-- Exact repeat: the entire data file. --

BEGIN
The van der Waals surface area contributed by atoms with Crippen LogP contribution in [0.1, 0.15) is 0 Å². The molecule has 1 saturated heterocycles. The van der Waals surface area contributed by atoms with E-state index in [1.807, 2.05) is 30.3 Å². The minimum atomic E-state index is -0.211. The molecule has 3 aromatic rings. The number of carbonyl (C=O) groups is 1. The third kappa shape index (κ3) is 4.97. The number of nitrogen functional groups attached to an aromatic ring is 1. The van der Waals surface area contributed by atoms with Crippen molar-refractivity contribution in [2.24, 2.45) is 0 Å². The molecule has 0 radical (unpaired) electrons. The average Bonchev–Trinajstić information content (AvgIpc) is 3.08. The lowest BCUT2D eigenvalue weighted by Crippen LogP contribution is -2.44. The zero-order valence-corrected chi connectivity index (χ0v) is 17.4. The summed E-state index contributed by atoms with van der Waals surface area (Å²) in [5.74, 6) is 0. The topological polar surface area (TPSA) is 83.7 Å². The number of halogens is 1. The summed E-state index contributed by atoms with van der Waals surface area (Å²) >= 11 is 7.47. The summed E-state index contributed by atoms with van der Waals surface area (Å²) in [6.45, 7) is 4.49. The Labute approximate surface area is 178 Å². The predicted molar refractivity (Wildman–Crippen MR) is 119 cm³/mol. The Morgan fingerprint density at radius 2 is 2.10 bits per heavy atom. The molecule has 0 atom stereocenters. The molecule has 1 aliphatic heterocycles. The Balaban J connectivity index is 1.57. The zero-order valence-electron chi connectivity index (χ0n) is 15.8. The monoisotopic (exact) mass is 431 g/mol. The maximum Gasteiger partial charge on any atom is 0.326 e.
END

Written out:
The van der Waals surface area contributed by atoms with Crippen LogP contribution in [0.1, 0.15) is 0 Å². The molecule has 1 saturated heterocycles. The van der Waals surface area contributed by atoms with E-state index in [1.807, 2.05) is 30.3 Å². The minimum atomic E-state index is -0.211. The molecule has 3 aromatic rings. The number of carbonyl (C=O) groups is 1. The third kappa shape index (κ3) is 4.97. The number of nitrogen functional groups attached to an aromatic ring is 1. The van der Waals surface area contributed by atoms with Crippen molar-refractivity contribution in [2.24, 2.45) is 0 Å². The molecule has 0 radical (unpaired) electrons. The average Bonchev–Trinajstić information content (AvgIpc) is 3.08. The lowest BCUT2D eigenvalue weighted by Crippen LogP contribution is -2.44. The zero-order valence-corrected chi connectivity index (χ0v) is 17.4. The summed E-state index contributed by atoms with van der Waals surface area (Å²) in [5.74, 6) is 0. The topological polar surface area (TPSA) is 83.7 Å². The number of halogens is 1. The summed E-state index contributed by atoms with van der Waals surface area (Å²) >= 11 is 7.47. The summed E-state index contributed by atoms with van der Waals surface area (Å²) in [6.45, 7) is 4.49. The Labute approximate surface area is 178 Å². The predicted molar refractivity (Wildman–Crippen MR) is 119 cm³/mol. The Morgan fingerprint density at radius 2 is 2.10 bits per heavy atom. The molecule has 0 atom stereocenters. The molecule has 1 aliphatic heterocycles. The Balaban J connectivity index is 1.57. The zero-order valence-electron chi connectivity index (χ0n) is 15.8. The monoisotopic (exact) mass is 431 g/mol. The maximum Gasteiger partial charge on any atom is 0.326 e.